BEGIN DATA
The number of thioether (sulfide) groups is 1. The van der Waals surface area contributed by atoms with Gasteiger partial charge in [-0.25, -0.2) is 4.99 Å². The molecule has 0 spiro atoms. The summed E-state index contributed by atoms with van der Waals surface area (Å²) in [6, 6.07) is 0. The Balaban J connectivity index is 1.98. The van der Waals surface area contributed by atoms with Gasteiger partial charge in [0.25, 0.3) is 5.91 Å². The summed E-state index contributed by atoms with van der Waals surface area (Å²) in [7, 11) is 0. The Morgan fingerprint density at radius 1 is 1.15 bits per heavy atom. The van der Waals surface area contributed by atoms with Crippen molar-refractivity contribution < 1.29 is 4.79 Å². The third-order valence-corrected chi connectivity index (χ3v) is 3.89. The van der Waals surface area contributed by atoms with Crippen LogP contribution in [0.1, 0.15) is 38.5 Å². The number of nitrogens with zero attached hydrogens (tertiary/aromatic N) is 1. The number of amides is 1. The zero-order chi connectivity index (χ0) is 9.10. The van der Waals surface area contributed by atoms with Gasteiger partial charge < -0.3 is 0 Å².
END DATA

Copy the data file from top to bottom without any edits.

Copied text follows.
The number of thioether (sulfide) groups is 1. The van der Waals surface area contributed by atoms with Gasteiger partial charge in [-0.25, -0.2) is 4.99 Å². The molecule has 0 spiro atoms. The summed E-state index contributed by atoms with van der Waals surface area (Å²) in [6, 6.07) is 0. The Balaban J connectivity index is 1.98. The van der Waals surface area contributed by atoms with Gasteiger partial charge in [0.25, 0.3) is 5.91 Å². The summed E-state index contributed by atoms with van der Waals surface area (Å²) in [7, 11) is 0. The Morgan fingerprint density at radius 1 is 1.15 bits per heavy atom. The van der Waals surface area contributed by atoms with Crippen molar-refractivity contribution < 1.29 is 4.79 Å². The third-order valence-corrected chi connectivity index (χ3v) is 3.89. The van der Waals surface area contributed by atoms with Crippen LogP contribution in [0.1, 0.15) is 38.5 Å². The number of nitrogens with zero attached hydrogens (tertiary/aromatic N) is 1. The number of amides is 1. The zero-order chi connectivity index (χ0) is 9.10. The van der Waals surface area contributed by atoms with Gasteiger partial charge < -0.3 is 0 Å².